The three of us have spoken as adults of the brief interlude, perhaps only one year or at the most two, when our mother sought the short-cut of what we called the Ready-Pack Christmas stocking.  A dime store standard of scratchy red mesh with a festive, stapled image atop a bag of, well, stuff.  We were used to receiving one of our father's socks with a splendid orange in the toe and a handful of personally selected treasures to open in the middle of the wakeful night.  We fussed terribly about the indignity of it, though the Ready-Pack gave us a lasting tradition:  the Chinese finger trap, ever after one of Santa's constants.
The Chinese finger trap found its way into the Novelty Items Hall of Fame.
They say that the act of recalling an event changes our memory of it.  Physics may one day prove that remembering can alter the event itself.  What I know is that, among all the joys that Christmas continues to bring to my life, the most enduring times, the ones etched most deeply into my heart, my very core, are the ones when Laurie, Mike and I were young together, almost swallowed whole like Jonah by the impossible magic of those days.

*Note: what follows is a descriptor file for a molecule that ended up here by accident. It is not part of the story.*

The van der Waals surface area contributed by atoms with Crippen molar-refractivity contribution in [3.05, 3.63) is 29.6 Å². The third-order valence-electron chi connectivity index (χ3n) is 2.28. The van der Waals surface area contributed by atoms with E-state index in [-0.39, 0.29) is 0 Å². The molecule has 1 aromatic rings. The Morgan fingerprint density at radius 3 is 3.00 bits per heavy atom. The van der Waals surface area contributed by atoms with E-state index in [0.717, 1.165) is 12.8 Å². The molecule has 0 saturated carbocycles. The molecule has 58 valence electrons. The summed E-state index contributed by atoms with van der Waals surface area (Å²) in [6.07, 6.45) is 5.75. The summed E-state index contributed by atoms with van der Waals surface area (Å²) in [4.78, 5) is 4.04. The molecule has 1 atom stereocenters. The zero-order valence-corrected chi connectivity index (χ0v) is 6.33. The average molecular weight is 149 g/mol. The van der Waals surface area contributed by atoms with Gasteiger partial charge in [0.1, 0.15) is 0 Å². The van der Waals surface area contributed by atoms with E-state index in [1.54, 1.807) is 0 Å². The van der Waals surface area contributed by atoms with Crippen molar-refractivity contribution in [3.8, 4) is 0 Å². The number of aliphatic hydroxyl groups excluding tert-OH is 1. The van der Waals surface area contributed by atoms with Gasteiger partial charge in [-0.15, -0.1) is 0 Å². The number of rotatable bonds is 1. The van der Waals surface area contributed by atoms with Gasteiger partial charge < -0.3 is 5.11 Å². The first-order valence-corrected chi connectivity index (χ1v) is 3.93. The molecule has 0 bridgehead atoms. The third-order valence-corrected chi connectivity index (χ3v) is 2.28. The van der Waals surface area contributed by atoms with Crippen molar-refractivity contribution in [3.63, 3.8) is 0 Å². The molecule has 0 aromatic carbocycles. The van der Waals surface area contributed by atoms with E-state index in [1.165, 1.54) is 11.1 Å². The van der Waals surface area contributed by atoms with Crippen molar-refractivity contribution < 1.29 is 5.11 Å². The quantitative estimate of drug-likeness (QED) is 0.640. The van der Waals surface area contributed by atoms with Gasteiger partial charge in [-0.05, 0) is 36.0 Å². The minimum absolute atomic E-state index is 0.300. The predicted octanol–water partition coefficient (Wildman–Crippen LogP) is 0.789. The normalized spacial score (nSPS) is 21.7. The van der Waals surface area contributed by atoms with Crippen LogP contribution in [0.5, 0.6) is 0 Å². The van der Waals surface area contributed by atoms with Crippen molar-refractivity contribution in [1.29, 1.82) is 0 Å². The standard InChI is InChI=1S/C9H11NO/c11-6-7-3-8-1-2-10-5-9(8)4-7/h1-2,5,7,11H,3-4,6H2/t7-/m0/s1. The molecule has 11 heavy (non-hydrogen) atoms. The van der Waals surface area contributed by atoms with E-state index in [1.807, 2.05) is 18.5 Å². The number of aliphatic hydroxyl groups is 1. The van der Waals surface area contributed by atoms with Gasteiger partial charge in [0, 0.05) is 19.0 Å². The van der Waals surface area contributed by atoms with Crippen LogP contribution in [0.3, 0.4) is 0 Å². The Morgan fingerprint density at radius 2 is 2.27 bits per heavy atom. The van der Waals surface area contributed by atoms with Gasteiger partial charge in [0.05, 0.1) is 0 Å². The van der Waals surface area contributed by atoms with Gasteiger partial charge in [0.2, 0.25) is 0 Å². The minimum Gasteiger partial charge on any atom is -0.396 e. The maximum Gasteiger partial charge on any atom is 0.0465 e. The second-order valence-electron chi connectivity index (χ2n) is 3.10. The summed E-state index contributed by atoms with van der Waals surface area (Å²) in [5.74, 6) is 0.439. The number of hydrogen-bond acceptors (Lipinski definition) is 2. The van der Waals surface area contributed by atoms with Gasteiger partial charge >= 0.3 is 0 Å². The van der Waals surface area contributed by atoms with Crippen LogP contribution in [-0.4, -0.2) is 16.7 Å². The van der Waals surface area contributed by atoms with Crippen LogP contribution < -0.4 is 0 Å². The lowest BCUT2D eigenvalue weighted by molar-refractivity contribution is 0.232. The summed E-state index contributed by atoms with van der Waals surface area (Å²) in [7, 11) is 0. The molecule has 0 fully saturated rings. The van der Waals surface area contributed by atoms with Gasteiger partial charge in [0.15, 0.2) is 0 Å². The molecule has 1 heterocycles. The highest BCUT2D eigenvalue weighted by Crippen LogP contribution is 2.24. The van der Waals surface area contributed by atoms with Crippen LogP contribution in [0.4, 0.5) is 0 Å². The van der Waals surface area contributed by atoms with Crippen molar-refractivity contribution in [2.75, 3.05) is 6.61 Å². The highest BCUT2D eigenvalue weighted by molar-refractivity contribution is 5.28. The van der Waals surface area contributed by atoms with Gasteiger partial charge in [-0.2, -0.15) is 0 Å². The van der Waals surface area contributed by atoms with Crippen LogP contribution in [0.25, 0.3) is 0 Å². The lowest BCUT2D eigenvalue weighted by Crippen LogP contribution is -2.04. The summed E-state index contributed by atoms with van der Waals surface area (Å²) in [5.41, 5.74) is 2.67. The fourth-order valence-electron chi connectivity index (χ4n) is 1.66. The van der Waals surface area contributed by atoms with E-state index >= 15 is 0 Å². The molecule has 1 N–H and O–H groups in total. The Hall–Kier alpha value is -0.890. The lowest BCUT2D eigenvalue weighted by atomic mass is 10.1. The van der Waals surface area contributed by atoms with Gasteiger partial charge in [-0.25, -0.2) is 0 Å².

Monday, December 12, 2016

Word of the Week - 145

From Austin Kleon's STEAL LIKE AN ARTIST.
Word(s) of the Week:  MAKE THINGS

My sister, brother and I grew up following the model of a mother who made things.  She was a fine arts major and everything, including the elementary school newsletter, became art in her hands.  I have a faint but I believe accurate memory of one of her newsletters, featuring patterns for Three Little Pigs finger puppets.  She launched us each on a lifetime path of creating, each according to our specific muses.  Music, sports cars, carpentry, cooking, building, sewing, retail display, vintage fashion and accessories, drawing, coloring, paper craft, writing, my siblings and I continue to expand and explore the places our minds and hands can take us.